Acho Johannis stands out as one of the most important and productive preachers and sermon composers in the medieval Abbey of Vadstena. During his time in the Abbey (1416–1442) he composed or compiled some 240 sermons, now preserved in different manuscripts in the C-collection of the University Library of Uppsala (ANDERSSON 1994, 6 ff.). His major collections are C 326 and C 335 (fols. 156v–340v), containing 133 and 61 sermons respectively, both de tempore and de sanctis. Other sermons are found in C 343 (fols. 108v–220r; the identification of the scribe is discussed in HALLBERG 1997, 4) and (most probably) in C 382 (fols. 166r–192v). To the above figure may be added reportationes or tachygraphed versions of fourteen sermons delivered orally by Acho on different occasions 1428–1430 (HALLBERG 1995, 1997). A sermon by Acho for Christmas Day is discussed briefly in HÄRDELIN 1990 (100), where it is claimed that the author makes use of rather audacious imagery. Special interest has been directed towards a few of his sermons for the feast of Dedicatio ecclesiae. Thus, in BORGEHAMMAR 1990 one such sermon is discussed as regards form and content in comparison with two other Vadstena sermons for the same feast. The same three sermons are used in FOGELQVIST 1990 in a study of the contemporary understanding of the Church as both material and spiritual (ecclesia materialis et spiritualis). This theme is further developed in HÄRDELIN 1998 (165 ff.) using a broader selection of sermons for Dedicatio ecclesiae. In the latter work the author also briefly discusses two sermons by Acho intended to be delivered in Latin to the clergy (207 f.) and a sermon treating the subject of marriage (216 f.). HALLBERG 1995 and 1997 discusses the above-mentioned reportationes, and edits two of them (on such reportationes, see further >Sermones Birgittini). HEDLUND 2000 (esp. 141) studies the ways in which Acho ends his sermons, and claims that his perorations are varied and testifies to the author’s rhetorical proficiency. HÄRDELIN (2006) examines further his oratorical skill, especially his use of introductions (prothemata) to his sermons. The structure of Acho’s sermons seems to be the conventional one for his time, with thema, prothema (or exordium), recapitulatio thematis, divisio and expositio with authoritative quotations and exempla. He often quotes the Revelations of >Sancta Birgitta. ANDERSSON 1998 describes how one of his sermons was used by other preachers in the Abbey in order to compose a model sermon which was subsequently copied into several Vadstena manuscripts. His own use of model sermons is studied in ANDERSSON 2001, 86 ff., 90 ff..

The fact that Acho’s sermons were often excerpted or copied by his younger colleagues testifies to his popularity as a preacher. Sets of such copies are found in C 364 (fols. 1r–30v) and C 356 (fols. 90r–179v). It may be noted that >Jacobus Laurencii (dead 1460) seems to have been especially fond of Acho’s sermons, since he often uses them in his own collections; and in 1497 Michael Nicolai still quotes from his writings (C 243, fol. 60v). When he left the abbey to embrace his mission as bishop of Västerås, Acho obtained permission to bring his two main sermon collections (C 326 and C 335) with him; after his death, Vadstena Abbey required that they be returned to its library (Stockholm, National Archives, A 20, fol. 196v). The plain and lucid style of Acho and his mastery in explaining the Bible may be studied in the following prothema taken from a sermon for the 21st Sunday after Trinity: “Erat quidam regulus, cuius filius infirmabatur.” Joh. iiii (John 4,46). Karissimi, videmus bene, quod vix vmquam accidere potest, quod pater aut mater filii videat dolorem eius vel incommodum sine cordis magna tristicia et sine sollicitudine auxilium inquirendi. Et ideo non est mirum, si iste bonus homo, de quo loquitur ewangelium hodiernum, filio suo quesiuit auxilium a Domino nostro Iesu Christo dicens: “Domine descende, priusquam moriatur filius meus.” (John 4,49) Nec mirum, quod sic rogabat eum regulus iste, vt sanaret filium eius, quia ipse erat medicus tocius orbis, secundum quod dicit Augustinus (Serm. 175, PL 38,945): “De celo venit magnus medicus, quia per totum mundum magnus iacebat egrotus.” Sicut igitur regulus iste compaciebatur filio suo infirmo corporaliter, sic beata Virgo, que est mater omnium peccatorum, per suam misericordiam compatitur peccatori, qui est infirmus in anima spiritualiter. Vnde habetur vi Libro Celesti, capitulo xx, quod ipsa dicit: “Ego sum quasi mater, que habet duos filios, sed hii non possunt tangere vbera matris, quia nimis frigidi sunt et in domo frigida commorantes. /…/ Tunc respondit mihi filius meus: ‘Mater dilecta, propter te mittam scintillam in domum, vnde copiosus ignis accendi potest et filii tui calefiant, vt recipere valeant vbera tua.’” (Rev. VI,20) Fugiamus igitur ad ipsam dicentes humiliter ”Aue [Maria gracia plena etc.]”. (C 326, fol. 46r–v). (“There was a certain ruler, whose son was sick.” (John 4,46). Beloved, we understand clearly that it can hardly ever occur that a father or a mother sees the pain or ailment of their son without a great sadness in their heart and without any concern to seek for help. Therefore, it is no wonder that the good man in today’s Gospel asked our Lord Jesus Christ to help his son, saying: “Lord, come down, before my son dies!” (John 4,49) Nor is it any wonder that this ruler prayed that the Lord heal his son, since the Lord was the healer of the whole world. Thus Augustine says: “From the heaven came a great doctor, since over the whole world a huge sick person lay.” (Serm. 175) In the same way as this ruler felt pity for his son, the holy Virgin, who is the mother of all sinners, through her mercy feels pity for the sinner, who, spiritually speaking, is sick in the soul. About this she speaks in the Liber caelestis, chapter twenty: “I am like a mother who has two sons, but these can not take the breasts of their mother, since they are very cold and dwell in a cold house. My son Jesus said to me: ‘Beloved mother, four your sake I sent a spark to this house, from which a copious fire can inflame and warm your sons so that they can take your breasts.’” (Rev. VI,20) Let us therefore flee to her and say in humility: ‘Hail Mary, full of grace’ etc.)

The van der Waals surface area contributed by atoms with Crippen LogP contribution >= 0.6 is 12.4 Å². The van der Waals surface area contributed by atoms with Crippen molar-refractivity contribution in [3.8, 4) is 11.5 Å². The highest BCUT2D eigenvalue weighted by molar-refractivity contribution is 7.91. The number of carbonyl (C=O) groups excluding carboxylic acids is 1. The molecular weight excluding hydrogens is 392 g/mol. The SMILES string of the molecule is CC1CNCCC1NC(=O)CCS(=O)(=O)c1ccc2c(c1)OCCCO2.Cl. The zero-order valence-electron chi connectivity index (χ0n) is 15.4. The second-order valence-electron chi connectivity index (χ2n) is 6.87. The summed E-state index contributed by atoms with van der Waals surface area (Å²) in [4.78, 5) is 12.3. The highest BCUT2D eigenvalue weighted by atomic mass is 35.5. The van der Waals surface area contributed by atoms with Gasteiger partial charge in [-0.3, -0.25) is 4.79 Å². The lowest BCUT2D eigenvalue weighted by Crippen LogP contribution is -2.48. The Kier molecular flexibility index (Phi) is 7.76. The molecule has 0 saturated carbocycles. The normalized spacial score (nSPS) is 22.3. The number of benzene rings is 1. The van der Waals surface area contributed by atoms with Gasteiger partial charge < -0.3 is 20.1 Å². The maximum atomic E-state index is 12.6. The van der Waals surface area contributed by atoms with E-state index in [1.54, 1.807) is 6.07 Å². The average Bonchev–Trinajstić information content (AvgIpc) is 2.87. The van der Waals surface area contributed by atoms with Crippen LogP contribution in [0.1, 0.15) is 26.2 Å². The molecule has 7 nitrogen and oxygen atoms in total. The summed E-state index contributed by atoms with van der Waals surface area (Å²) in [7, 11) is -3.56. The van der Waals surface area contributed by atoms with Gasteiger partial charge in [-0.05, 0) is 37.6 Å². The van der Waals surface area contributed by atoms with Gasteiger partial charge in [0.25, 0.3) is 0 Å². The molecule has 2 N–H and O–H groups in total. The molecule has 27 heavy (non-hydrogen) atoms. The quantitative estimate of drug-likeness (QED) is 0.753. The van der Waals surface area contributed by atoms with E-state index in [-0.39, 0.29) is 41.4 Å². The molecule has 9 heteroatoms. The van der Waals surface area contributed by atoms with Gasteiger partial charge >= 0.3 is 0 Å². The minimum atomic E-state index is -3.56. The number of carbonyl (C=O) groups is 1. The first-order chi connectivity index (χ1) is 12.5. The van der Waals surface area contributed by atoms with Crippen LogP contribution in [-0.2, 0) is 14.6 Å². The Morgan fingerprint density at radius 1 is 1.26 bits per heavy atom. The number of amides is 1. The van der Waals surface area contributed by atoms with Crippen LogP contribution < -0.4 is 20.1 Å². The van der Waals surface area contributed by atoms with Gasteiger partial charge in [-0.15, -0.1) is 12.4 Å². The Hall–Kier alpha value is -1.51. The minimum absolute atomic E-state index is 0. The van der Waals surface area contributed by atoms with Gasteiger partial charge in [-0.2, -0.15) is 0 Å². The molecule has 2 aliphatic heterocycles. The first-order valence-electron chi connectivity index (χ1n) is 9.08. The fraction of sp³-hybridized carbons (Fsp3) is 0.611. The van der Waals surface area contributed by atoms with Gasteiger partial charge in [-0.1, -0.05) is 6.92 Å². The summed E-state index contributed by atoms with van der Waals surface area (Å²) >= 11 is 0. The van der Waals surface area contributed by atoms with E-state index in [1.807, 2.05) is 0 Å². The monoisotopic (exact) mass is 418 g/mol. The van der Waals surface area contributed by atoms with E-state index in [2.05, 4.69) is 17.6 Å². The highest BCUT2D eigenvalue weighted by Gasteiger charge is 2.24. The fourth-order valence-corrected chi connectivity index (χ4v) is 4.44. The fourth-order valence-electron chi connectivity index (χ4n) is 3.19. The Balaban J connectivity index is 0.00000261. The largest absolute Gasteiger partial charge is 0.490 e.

One sermon (C 326, fols. 279v–281r) is edited in MALINIEMI 1942, 143–50; two others from the same manuscript (C 326, fols. 118r–122r) together with the corresponding reported versions (C 392, fols. 264v–265r, 270r–v) in HALLBERG 1997, 22–42. In FREDRIKSSON 1990 and VITALIS 1991 two sermons from C 335 (fols. 284v–287v and 237v–241r respectively) are edited, in both cases with an apparatus of variants from a number of other manuscripts. The latter is translated into Swedish in BORGEHAMMAR 1992, 251 ff.. In BORGEHAMMAR 1989 another sermon (C 326, fols. 48r–50r) is translated into Swedish.